Student journalist brings NABJ to SJU

Student journalist brings NABJ to SJU

Angelica Acevedo, News Editor

An organization that focuses on diversity in the newsroom is making its way into St. John’s University. In an interview with the Torch, Beverly Danquah, the president of The National Association of Black Journalists (NABJ), spoke about her career as a journalist so far and the organization’s inception. During their general body meeting on Wednesday, Feb. 15, the Torch was also introduced to their e-board.

What does it stand for?

The National Association of Black Journalists (NABJ) was founded in 1975 in Washington D.C. It’s not only the largest organization of journalists of color in the U.S., it also awards nearly $100,000 of scholarships and internships.

The NABJ seeks to assist students pursuing a career in the media. Whether a student is a communications, public relations or journalism major—NABJ wants to help them get the most from the connections they share. Most importantly, they want to help diversify the media, as it’s an institution that, until this day, tends to be driven by white males.

However, Danquah emphasizes that this organization isn’t limited to Black students only, as students of all races are welcomed. “NABJ is open to everyone,” Danquah said.

The students who run it

There’s no doubt that the students involved in the NABJ team members are passionate about their individual careers, with resumes full of extra-curricular and professional experiences. Nevertheless, they are just as passionate about helping their peers succeed.

Danquah, a Bronx native, is currently a sophomore in St. John’s. She’s had an extensive career in journalism since she was in high school—even receiving the Most Enterprising Reporter award from the New York University’s Urban Journalism Program when she was merely 16-years-old. Now, she interns at CNN, writes for the Torch and is a R.I.S.E. mentor—among other endeavors.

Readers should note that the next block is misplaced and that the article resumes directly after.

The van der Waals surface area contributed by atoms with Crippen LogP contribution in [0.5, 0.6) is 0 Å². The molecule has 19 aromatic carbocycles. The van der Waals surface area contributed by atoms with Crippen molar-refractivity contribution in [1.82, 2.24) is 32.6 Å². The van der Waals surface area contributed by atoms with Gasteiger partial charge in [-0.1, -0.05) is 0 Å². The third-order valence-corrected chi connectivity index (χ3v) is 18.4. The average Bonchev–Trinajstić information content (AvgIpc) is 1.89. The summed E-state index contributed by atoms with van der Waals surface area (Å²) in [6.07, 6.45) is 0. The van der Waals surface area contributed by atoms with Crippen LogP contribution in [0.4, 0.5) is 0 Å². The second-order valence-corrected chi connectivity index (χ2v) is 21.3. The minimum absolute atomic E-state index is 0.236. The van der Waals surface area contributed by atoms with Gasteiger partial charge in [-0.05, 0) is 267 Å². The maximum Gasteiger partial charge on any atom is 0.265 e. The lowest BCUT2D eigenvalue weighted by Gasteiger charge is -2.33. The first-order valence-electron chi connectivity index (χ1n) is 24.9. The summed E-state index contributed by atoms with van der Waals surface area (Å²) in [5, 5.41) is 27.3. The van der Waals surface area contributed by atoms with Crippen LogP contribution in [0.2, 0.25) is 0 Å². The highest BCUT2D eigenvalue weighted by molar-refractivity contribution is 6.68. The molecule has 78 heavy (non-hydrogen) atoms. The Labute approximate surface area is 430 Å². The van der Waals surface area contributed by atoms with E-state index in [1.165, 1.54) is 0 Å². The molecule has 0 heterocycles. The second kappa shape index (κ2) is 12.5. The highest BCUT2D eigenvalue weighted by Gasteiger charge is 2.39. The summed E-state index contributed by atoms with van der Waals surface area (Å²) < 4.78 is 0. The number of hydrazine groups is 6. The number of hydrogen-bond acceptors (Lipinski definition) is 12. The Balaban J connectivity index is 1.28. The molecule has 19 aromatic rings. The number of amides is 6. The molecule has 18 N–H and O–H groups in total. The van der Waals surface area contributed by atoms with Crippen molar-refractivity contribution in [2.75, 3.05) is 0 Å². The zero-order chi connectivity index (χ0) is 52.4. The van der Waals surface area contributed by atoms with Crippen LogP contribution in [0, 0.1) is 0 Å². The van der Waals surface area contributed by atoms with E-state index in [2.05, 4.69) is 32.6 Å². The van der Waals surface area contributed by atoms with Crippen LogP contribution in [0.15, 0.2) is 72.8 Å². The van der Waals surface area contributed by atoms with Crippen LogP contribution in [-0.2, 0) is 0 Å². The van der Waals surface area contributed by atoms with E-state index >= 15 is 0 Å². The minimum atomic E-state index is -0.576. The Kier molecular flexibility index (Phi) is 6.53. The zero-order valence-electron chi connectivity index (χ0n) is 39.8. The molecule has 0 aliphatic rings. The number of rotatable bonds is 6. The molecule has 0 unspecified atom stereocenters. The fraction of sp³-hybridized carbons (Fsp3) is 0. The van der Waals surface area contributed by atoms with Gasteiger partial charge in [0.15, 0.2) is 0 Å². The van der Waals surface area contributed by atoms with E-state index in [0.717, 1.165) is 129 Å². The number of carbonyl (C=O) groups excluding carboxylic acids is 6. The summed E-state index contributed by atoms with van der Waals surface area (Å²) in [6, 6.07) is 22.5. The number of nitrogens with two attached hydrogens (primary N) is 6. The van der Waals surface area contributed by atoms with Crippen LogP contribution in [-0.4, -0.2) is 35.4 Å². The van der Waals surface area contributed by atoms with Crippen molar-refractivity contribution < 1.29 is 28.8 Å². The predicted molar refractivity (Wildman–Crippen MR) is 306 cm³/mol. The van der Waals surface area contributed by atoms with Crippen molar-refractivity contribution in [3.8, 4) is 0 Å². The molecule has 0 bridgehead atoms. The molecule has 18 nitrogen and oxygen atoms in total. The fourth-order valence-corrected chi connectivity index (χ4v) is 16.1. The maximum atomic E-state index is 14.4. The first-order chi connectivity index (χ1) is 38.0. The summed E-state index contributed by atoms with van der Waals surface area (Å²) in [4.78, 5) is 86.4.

How does she have the time to do this you might ask? “Don’t ask me, I don’t know,” Danquah replied.

The other e-board members are all sophomores, involved in clubs such as WRED-TV and RedHouse. They include Crystal Simmons, VP of Programs and Activities; Imani Jasmin of Public Affairs, VP of Public Affairs; Zoe Stanley, Treasurer; Destinee Clowe, Secretary; Christina Grierson Vice President of Broadcast and Derrell Bouknight Vice President of Print.

Plans for the future

According to Danquah, NABJ began on October 2016. Therefore, as an almost brand new organization, it’s still in the process of becoming fully-organized.

They plan to help their members go to journalism conferences all over the nation, as they see this is as an important way to network and learn from seasoned journalists.

Additionally, Grierson said that they are working on setting up tours at organizations, like the Wall Street Journal and various Public Relations firms.

They applied to be recognized by Student Government, Inc. but, to their surprise, did not receive it. “We felt like we were well prepared,” Grierson said.

However, Danquah said they will consider applying for recognition in the years to come. For now, NABJ will focus on their main goal, “to bring about a union of diverse journalists dedicated to the truth and excellence in news.”


Editor’s note: In the Wednesday, Feb. 22 print version of this story, Derrell Bouknight, Vice President of Print is missing; Christina Grierson’s title is also replaced with “Vice President of Broadcast.” Corrections were made as of 10:30 a.m. on Wednesday, Feb. 22.